While this is not the first instance of service provider restructuring, this time is unique because multiple firms have announced programs at essentially the same time. In addition, there is speculation that other global majors will launch business portfolio restructuring initiatives (i.e., carve-outs, leveraged buyouts).

Why is this happening now? The reasons are relatively straightforward. First, many global providers have experienced reduced profitability in traditional “non-core” businesses. This, coupled with increasing competitive intensity and the shifting competitive landscape is resulting in pricing pressures. Second, next generation capabilities (e.g., social media, SaaS, analytics, and cloud) are poised to become the next growth engines, and all leading players are channelizing their investments in these areas. Finally, most global players are moving toward rationalizing their portfolios for focused investments, due to strained management bandwidth and focus.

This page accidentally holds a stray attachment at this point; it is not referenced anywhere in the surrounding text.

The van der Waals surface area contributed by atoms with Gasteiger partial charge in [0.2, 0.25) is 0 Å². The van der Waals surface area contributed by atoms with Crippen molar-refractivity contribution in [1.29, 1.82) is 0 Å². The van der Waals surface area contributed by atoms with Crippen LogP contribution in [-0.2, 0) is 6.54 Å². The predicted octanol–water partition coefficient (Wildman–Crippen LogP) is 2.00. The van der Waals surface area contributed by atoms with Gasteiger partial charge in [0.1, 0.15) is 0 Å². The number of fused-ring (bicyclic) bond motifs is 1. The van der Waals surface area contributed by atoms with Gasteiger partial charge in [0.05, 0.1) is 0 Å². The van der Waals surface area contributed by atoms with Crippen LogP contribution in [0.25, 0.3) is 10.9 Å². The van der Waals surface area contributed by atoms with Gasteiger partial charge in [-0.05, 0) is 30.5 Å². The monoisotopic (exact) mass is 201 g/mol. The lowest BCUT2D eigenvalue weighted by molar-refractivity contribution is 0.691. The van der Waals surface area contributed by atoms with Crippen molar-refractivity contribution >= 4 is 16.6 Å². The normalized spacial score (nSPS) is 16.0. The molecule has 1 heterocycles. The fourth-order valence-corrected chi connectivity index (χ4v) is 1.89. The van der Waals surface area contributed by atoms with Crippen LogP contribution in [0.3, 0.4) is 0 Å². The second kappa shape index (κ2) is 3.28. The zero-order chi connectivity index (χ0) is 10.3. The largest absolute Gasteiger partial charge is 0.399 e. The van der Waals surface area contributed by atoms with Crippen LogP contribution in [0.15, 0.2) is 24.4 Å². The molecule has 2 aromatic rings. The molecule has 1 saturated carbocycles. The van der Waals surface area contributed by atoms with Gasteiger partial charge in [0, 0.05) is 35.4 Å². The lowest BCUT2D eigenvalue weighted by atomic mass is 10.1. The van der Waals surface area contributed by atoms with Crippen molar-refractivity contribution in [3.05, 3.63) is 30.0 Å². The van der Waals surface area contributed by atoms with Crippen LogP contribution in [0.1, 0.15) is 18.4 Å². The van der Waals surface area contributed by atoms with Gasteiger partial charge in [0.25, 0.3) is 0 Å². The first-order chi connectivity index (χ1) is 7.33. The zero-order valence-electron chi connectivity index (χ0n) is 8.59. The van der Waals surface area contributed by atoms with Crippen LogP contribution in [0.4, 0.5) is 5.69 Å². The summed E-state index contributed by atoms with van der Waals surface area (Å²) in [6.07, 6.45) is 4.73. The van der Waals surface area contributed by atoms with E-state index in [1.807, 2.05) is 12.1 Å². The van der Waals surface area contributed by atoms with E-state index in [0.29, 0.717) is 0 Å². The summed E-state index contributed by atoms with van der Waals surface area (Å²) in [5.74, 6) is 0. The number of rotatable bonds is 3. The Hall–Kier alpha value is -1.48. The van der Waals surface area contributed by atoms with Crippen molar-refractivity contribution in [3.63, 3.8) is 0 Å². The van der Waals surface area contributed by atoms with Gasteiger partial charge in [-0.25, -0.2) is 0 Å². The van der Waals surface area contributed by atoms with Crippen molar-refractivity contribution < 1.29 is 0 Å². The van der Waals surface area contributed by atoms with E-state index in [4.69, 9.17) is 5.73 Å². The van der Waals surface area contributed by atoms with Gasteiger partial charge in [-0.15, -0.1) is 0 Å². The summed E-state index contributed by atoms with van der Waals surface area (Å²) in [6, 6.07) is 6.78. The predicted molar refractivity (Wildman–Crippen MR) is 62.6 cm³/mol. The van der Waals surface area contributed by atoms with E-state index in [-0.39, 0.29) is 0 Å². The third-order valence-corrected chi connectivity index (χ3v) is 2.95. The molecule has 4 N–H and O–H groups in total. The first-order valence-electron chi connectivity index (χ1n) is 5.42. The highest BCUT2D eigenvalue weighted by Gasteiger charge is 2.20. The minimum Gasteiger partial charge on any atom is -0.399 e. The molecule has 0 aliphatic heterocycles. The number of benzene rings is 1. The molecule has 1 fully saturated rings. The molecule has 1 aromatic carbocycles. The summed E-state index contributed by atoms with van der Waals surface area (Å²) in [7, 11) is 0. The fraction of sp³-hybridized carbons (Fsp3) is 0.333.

But these initiatives will create multiple impacts beyond the obvious strategic objectives. Consider this: over the last eight quarters, the operating margins of the leading global service providers (Accenture, Aon Hewitt, Convergys, CSC, HP Enterprise Services, IBM Global Services, Unisys, and Xerox Services) grew the most in Q2 2014. This restructuring trend will likely continue as some of the long-term benefits translate into improved profitability for global service providers.

Improved profitability of global majors will also impact buyers and other service providers. We anticipate increasing focus by offshore-centric service providers on inorganic growth by acquisitions. They are also likely to scout for more collaboration opportunities to build capabilities, particularly in next generation global services. We also foresee buyers aggressively monitoring provider investments to evaluate sourcing model decisions (i.e., build vs. buy).